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DRPS : Course Catalogue : School of Geosciences : Geography

Undergraduate Course: Geography Fieldwork: Foundations (Istanbul, Turkey) (GEGR09015)

Course Outline
SchoolSchool of Geosciences CollegeCollege of Science and Engineering
Credit level (Normal year taken)SCQF Level 9 (Year 3 Undergraduate) AvailabilityNot available to visiting students
SCQF Credits10 ECTS Credits5
SummaryAs a field course with a visit to Istanbul, Turkey, the course will introduce students to key theoretical debates and perspectives for the study of the relationships between society and nature, primarily in urban spaces. The course will also explore some of the theoretical and methodological issues that come with doing field research in a nation-state located at the cusp of Europe and the Arab world. We draw on a range of theoretical perspectives from the non-European world in an attempt to conceptually think through what it means to be learning across space and cultural divides. Even as we use established qualitative and quantitative research methods, doing so in a non-European context will make us attentive to its limits as we work in hybrid spaces. This knowledge will assist us to interrogate human geography concepts as we revisit ideas and arguments about non-Western societies from a subaltern perspective. Drawing on historical sociology and contemporary geography, we explore particular case studies within Istanbul that fall within the genre of urban political ecology and gender politics.
Students will gain valuable skills in designing and executing a fieldwork based research project, as well as analyzing and presenting results from this exercise. Moreover, students will develop new insights on methodological issues of positionality and researchers relationship with the "field". Our hope is that by raising questions about the way in which intellectual labour is institutionalized and deployed, we can democratise social sciences and the ways in which we view our global world.
Course description Guiding Principles:
1. Qualitative research methods (archival work, discourse analysis, visual methods, organizational interviews, observation methods, semi-structured interviews)
2. Quantitative research methods (secondary data gathering and analysis)
3. Participatory Action Work
4. Urban Political Ecology (Social Justice and Conflicts over Urban Space)
5. Geographies of Food or Water Politics
6. Feminist Politics
7. Modernity and Nationalism
8. Subaltern Debates and Contributions
Entry Requirements (not applicable to Visiting Students)
Pre-requisites Co-requisites
Prohibited Combinations Other requirements None
Additional Costs A contribution to cover travel and subsistence is required from students. Approximately 250.00.
Course Delivery Information
Academic year 2015/16, Not available to visiting students (SS1) Quota:  None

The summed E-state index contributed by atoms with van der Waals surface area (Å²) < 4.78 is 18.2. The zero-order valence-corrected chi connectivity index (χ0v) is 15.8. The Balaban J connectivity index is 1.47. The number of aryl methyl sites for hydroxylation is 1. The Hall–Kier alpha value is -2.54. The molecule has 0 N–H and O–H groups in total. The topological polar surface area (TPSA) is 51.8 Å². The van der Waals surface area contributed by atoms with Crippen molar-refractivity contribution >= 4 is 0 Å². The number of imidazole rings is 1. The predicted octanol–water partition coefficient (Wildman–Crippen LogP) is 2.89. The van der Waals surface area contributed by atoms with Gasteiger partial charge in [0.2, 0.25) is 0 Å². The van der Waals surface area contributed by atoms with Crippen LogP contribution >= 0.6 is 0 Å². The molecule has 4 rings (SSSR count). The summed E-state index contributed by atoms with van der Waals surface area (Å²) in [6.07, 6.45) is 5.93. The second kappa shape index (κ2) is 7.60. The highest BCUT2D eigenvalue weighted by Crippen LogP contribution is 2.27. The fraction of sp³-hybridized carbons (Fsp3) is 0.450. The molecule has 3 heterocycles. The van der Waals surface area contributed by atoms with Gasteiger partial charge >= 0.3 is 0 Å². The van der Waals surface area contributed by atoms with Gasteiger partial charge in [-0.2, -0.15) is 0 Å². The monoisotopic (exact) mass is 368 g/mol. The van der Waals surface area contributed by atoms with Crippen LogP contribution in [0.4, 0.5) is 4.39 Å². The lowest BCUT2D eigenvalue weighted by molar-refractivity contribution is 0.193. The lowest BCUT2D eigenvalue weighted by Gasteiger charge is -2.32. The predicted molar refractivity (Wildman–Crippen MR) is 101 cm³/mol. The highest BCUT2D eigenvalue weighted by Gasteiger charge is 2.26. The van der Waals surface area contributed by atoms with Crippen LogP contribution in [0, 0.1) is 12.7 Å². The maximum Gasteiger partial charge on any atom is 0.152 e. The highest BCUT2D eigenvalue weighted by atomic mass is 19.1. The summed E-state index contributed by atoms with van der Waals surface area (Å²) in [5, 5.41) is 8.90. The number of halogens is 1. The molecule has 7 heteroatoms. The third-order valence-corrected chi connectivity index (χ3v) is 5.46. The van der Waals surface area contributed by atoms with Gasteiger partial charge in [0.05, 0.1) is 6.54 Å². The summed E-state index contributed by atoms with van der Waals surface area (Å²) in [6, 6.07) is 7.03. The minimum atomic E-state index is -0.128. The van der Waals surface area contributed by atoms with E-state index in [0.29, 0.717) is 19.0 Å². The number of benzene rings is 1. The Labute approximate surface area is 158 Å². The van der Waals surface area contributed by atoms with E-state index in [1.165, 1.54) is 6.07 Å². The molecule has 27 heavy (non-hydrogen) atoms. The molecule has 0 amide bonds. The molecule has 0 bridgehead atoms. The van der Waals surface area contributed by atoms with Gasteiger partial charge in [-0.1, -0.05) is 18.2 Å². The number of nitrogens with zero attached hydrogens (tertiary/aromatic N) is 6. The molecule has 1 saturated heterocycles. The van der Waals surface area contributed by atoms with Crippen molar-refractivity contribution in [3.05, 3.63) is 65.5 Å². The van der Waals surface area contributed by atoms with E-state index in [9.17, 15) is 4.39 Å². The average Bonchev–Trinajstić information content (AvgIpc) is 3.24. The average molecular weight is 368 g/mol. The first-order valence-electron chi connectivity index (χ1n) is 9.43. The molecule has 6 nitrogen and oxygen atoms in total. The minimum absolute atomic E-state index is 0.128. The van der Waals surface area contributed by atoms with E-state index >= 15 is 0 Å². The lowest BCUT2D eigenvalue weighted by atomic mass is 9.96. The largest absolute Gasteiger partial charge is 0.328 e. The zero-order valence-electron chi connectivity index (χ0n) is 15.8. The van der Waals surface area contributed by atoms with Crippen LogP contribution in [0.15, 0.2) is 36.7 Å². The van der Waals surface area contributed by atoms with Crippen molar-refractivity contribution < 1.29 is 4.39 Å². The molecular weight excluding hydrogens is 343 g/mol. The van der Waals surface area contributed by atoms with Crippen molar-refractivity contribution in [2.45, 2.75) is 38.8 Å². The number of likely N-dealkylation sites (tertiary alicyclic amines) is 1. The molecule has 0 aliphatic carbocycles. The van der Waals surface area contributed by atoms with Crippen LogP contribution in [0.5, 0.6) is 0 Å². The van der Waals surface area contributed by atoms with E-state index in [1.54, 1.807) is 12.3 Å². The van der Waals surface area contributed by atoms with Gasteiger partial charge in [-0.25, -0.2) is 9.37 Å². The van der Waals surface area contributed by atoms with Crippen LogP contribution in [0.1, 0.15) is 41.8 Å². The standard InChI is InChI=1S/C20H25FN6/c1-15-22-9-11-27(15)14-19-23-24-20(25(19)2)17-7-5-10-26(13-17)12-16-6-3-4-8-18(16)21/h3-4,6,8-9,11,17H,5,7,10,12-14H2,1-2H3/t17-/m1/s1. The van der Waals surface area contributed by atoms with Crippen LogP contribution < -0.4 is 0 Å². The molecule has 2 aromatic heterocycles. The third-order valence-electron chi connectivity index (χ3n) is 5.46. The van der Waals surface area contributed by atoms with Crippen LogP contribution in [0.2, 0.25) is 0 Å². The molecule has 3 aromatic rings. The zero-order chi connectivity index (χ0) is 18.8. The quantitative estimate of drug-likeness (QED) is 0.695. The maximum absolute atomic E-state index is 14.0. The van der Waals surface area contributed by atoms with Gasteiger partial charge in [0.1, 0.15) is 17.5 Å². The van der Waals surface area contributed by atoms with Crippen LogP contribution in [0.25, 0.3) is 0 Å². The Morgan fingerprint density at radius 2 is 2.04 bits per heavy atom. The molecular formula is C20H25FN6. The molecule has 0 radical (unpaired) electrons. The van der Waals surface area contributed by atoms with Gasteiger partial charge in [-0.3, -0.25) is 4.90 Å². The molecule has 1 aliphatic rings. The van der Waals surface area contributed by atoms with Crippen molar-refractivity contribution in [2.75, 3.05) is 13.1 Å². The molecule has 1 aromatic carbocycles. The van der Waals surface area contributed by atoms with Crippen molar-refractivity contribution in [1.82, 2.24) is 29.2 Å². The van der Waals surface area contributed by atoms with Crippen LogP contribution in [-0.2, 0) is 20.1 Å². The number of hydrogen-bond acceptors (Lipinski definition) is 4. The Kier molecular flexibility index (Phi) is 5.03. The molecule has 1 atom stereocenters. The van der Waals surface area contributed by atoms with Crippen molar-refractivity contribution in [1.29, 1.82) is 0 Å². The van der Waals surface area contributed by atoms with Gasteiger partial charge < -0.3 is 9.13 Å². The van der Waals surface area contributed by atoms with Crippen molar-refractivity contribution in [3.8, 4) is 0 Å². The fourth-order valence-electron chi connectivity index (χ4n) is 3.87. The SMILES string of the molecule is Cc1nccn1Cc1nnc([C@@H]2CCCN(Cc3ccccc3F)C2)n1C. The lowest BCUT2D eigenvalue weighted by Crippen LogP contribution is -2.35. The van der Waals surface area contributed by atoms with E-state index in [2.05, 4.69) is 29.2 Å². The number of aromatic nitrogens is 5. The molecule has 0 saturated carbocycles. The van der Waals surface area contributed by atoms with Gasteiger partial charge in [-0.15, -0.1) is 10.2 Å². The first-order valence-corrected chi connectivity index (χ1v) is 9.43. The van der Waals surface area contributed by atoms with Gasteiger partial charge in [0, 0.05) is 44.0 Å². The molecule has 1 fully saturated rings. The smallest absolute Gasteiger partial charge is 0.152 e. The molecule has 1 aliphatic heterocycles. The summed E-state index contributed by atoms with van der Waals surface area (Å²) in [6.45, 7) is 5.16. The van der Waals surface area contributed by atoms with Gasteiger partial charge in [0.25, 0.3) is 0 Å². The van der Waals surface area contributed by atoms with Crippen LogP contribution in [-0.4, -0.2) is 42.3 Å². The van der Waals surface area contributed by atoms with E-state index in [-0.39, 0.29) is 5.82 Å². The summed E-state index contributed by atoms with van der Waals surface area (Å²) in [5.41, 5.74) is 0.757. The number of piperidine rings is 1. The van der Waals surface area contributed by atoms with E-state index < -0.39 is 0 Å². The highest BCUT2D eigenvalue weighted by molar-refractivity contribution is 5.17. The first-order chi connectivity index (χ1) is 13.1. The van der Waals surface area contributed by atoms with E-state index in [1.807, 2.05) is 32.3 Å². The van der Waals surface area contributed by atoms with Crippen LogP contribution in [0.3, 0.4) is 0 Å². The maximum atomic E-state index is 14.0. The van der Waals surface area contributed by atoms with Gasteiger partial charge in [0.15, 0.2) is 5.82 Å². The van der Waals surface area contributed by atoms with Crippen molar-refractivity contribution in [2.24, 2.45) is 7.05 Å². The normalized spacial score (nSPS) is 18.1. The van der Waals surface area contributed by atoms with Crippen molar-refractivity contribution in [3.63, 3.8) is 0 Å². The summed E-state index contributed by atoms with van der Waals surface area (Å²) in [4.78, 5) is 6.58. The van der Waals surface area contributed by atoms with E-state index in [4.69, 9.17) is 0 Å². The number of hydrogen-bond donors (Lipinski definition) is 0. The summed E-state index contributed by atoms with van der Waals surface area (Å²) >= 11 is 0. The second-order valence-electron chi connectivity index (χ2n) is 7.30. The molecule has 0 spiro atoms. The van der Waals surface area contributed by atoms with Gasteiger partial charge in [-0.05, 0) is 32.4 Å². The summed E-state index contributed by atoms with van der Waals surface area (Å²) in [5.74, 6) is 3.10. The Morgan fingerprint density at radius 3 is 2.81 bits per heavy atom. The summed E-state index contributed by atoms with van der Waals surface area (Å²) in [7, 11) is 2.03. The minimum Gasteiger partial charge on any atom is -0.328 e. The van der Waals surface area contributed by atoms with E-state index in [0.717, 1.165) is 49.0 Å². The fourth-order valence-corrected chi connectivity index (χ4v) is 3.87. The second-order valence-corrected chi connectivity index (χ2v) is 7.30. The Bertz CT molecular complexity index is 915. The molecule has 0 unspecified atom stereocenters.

Course Start Semester 1
Timetable Timetable
Learning and Teaching activities (Further Info) Total Hours: 100 ( Fieldwork Hours 40, Programme Level Learning and Teaching Hours 2, Directed Learning and Independent Learning Hours 58 )
Assessment (Further Info) Written Exam 0 %, Coursework 100 %, Practical Exam 0 %
Additional Information (Assessment) Degree assessment: 100 % coursework.

1) A written essay of 2500 words related to one of the staff-led fieldwork days will needed to be handed in. {Students will need to choose from the three essay question topics offered, although each question will be answered by an equal number of students [i.e. no more than 12 students will get to answer each question which would be decided upon while on the field]}.

2) A field notebook non-assessed but required to be handed in with the written essay

3) Group presentation non-assessed but feedback provided immediately after presentations.
Feedback Not entered
No Exam Information
Learning Outcomes
On completion of this course, the student will be able to:
  1. An ability to make connections between theoretical concepts in geography and case-studies drawn from the field
  2. An understanding of the relationship between alternative/Southern theories and how it contests dominant thinking
  3. A grounding in a range of methodologies, and an ability to critically assess their weaknesses and strengths
  4. Practical experience of designing and completing a small research project
  5. Experience of teamwork and collaborative research, with attentiveness to ethics, safety, and respect for peers and your research constituents
Reading List
Bozdogan, Sibel and Resat Kaba (Eds.) (1997)Rethinking Modernity and National Identity in Turkey (relevant chapters)

Cloke, Paul, Philip Crang and Mark Goodwin (2014) Introducing Human Geographies (relevant concepts and sections)

Connell, Raewyn (RW) (2007) Southern Theory: Social Science and the Global Dynamics of Knowledge (relevant chapters)

Crang, Mike and Ian Cook (2007) Doing Ethnographies

Heynen, Nik, Maria Kaika and Eric Swyngedouw (Eds.) (2006) In the Nature of Cities: Urban Political Ecology and the Politics of Urban Metabolism (relevant chapters)

Pamuk, Orhan (2006) Istanbul: Memories and the City

Rose, Gillian (2011) Visual Methodologies: An Introduction to Researching with Visual Materials
Additional Information
Graduate Attributes and Skills 1. To develop skills in analysing case studies by data collection, analysis and interpretation.
2. To read a variety of sources and to do so critically and creatively
3. To develop communicative skills around communicating ideas to larger groups.
4. To develop interactive skills and collaborative spirit around teamwork.
KeywordsFieldwork,Qualitative Methods,Istanbul,Gender Politics,Urban Political Ecology
Course organiserDr Kanchana Ruwanpura
Course secretaryMiss Sarah Mcallister
Tel: (0131 6)50 4917
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